With the explosion of various marketing channels in the last few years (web, mobile, email, social media, etc.) has come a tidal wave of related data. As these marketing channels are usually distinct entities, data related to each channel is also distinct, and often not integrated. While fully integrated marketing channels that track customers across channels from "first touch" to sale may be the Holy Grail of marketing analytics, the reality is that many organizations do not have systems in place that can serve up data this way.

Investment in marketing automation tools can provide part of the solution, but this potentially costly investment can be a tough sell to for the marketer that is trying to justify additional marketing funds in the first place!  Leveraging available data across disparate channels, with the right mix of historical data analysis and statistical modeling can provide a business case for a growth strategy that requires additional marketing spend.

Since a common customer identifiers are not available across disparate marketing channels, analytics at this level of detail is not realistic.  Spend justification relies on illustrating relationships between marketing spend and revenue, however.  This relationship need not be defined at the customer level, but instead could be defined across some common time interval such as days, weeks, months, quarters or even years.  Naturally, the more granular the time period, business variability related to marketing spend will be better understood. 

The example below illustrates this relationship for an online retailer that wished to justify increased sales through an expanded marketing program budget.  This retailer used a multi-channel marketing program that includes Facebook, Google Ad Words and Search Engine Optimization (SEO) to promote their products.  The chart below shows daily spend on Facebook to ad clicks that lead to website visits.  The strong relationship between these two factors indicates that Facebook spend is leading to website visits (naturally with a pay-per-click campaign).  Similar relationships are seen with Ad Words and search.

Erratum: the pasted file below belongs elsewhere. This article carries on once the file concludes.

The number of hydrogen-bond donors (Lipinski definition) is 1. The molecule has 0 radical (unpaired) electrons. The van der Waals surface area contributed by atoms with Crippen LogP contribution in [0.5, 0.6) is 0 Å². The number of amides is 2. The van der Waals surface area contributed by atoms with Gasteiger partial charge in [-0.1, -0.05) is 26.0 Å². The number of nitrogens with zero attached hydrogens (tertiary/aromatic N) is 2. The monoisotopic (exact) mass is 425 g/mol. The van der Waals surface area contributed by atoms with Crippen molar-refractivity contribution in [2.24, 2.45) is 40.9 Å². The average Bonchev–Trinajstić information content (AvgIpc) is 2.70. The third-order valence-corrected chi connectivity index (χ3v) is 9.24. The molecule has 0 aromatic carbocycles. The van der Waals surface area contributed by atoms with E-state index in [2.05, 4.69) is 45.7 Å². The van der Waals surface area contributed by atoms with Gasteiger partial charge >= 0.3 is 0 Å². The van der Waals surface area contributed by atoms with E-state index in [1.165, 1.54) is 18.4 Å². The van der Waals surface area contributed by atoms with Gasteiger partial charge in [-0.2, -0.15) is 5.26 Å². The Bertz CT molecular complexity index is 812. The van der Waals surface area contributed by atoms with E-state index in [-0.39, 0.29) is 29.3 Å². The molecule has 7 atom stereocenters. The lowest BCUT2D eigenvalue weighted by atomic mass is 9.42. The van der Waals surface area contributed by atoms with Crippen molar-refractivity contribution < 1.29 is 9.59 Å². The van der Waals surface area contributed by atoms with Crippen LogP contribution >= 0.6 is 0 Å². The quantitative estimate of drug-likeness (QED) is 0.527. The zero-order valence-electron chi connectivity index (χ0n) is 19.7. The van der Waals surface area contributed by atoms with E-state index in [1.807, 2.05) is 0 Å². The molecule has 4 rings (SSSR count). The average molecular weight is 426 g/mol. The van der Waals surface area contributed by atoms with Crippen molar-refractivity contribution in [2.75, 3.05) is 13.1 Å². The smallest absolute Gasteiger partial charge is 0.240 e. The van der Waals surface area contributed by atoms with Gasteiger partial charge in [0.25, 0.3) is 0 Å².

Given the multi-channel nature of this retailer's marketing program, and the fact that data from Facebook, Ad Words and SEO were neither integrated nor tracked at the customer level in their sales system, direct insight of channel spend to sales was not possible.  Instead, this retailer looked at daily website visits (total) to daily sales (total).  The chart below tells the story that higher daily web site visit volume leads to higher daily sales.

This insight, while valuable, does not justify an expanded marketing program budget, however.  In order to make the business case for additional marketing spend, with the constraints of un-integrated and customer blind data, the retailer built a simple marketing forecast model that drew upon the relationships seen between spend and web visits, and web visits and sales.  This model projected web visits from each source (Facebook, Ad Words and SEO) based on the known relationships and multiple future spend scenarios.  It then aggregated projected visits across all three channels and used that result to project sales, again based on known relationships of visits to sales. 

The result was the model below which provides a sales forecast for two separate growth scenarios.  Both scenarios assume a baseline spend for each marketing channel that is equal to historical levels.  Scenario 1 assumes that spend will not grow from this baseline over then next 15 months.  Scenario 2 assumes a 2% monthly growth from the baseline for each marketing channel.  Based on the underlying relationships, the model projects expected sales for each scenario.  The model displayed below is a live, interactive model that allows for creation of various scenarios (try it!).

Although the results are based on a rather simplistic model of a multi-channel marketing program, they do provide a sufficient business case to justify increased spend.  This simple model could be easily adopted to more complex programs, to include more channels or seasonality, for example.

While having well integrated customer level data across marketing channels is a preferred starting point for marketing analytics, the reality is that this unattainable and costly endeavor for many organizations.  Leveraging available data with common attributes does have the very real potential to provide insights that can bootstrap a marketing program for growth and success.